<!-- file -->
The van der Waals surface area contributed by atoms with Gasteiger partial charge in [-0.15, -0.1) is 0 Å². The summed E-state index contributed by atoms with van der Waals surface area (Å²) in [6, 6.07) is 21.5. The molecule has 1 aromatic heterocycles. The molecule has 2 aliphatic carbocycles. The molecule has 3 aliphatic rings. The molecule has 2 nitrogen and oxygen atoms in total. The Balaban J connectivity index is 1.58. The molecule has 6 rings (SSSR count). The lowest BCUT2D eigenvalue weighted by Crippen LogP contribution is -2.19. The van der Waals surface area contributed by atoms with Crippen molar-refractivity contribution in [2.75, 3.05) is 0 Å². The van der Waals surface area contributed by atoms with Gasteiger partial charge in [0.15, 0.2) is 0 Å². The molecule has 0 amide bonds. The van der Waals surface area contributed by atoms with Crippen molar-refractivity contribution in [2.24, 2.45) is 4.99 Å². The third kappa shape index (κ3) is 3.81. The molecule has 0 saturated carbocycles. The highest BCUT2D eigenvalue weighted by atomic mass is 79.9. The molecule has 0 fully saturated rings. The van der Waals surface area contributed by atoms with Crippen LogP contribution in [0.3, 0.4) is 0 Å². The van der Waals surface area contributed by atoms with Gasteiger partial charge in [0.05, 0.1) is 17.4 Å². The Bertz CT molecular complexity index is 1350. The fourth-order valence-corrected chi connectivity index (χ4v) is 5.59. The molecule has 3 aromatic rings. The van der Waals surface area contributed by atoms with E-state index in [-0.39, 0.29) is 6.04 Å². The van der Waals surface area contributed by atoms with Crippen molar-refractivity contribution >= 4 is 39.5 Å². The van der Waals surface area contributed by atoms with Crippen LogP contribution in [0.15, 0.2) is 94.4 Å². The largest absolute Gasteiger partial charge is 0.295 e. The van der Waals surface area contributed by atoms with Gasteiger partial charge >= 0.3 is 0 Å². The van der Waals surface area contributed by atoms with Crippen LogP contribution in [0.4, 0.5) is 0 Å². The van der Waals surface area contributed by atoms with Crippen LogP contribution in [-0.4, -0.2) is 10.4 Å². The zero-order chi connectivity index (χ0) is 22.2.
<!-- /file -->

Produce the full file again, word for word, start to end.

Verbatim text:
The van der Waals surface area contributed by atoms with Gasteiger partial charge in [-0.15, -0.1) is 0 Å². The summed E-state index contributed by atoms with van der Waals surface area (Å²) in [6, 6.07) is 21.5. The molecule has 1 aromatic heterocycles. The molecule has 2 aliphatic carbocycles. The molecule has 3 aliphatic rings. The molecule has 2 nitrogen and oxygen atoms in total. The Balaban J connectivity index is 1.58. The molecule has 6 rings (SSSR count). The lowest BCUT2D eigenvalue weighted by Crippen LogP contribution is -2.19. The van der Waals surface area contributed by atoms with Crippen molar-refractivity contribution in [2.75, 3.05) is 0 Å². The van der Waals surface area contributed by atoms with Gasteiger partial charge in [0.15, 0.2) is 0 Å². The molecule has 0 amide bonds. The van der Waals surface area contributed by atoms with Crippen molar-refractivity contribution in [2.24, 2.45) is 4.99 Å². The third kappa shape index (κ3) is 3.81. The molecule has 0 saturated carbocycles. The highest BCUT2D eigenvalue weighted by atomic mass is 79.9. The molecule has 0 fully saturated rings. The van der Waals surface area contributed by atoms with Crippen LogP contribution in [0.3, 0.4) is 0 Å². The van der Waals surface area contributed by atoms with Gasteiger partial charge in [0.05, 0.1) is 17.4 Å². The Bertz CT molecular complexity index is 1350. The fourth-order valence-corrected chi connectivity index (χ4v) is 5.59. The molecule has 3 aromatic rings. The van der Waals surface area contributed by atoms with E-state index in [-0.39, 0.29) is 6.04 Å². The van der Waals surface area contributed by atoms with Crippen molar-refractivity contribution >= 4 is 39.5 Å². The van der Waals surface area contributed by atoms with Crippen LogP contribution in [0.15, 0.2) is 94.4 Å². The largest absolute Gasteiger partial charge is 0.295 e. The van der Waals surface area contributed by atoms with Gasteiger partial charge >= 0.3 is 0 Å². The van der Waals surface area contributed by atoms with Crippen LogP contribution in [0.4, 0.5) is 0 Å². The van der Waals surface area contributed by atoms with Crippen LogP contribution in [-0.4, -0.2) is 10.4 Å². The zero-order chi connectivity index (χ0) is 22.2.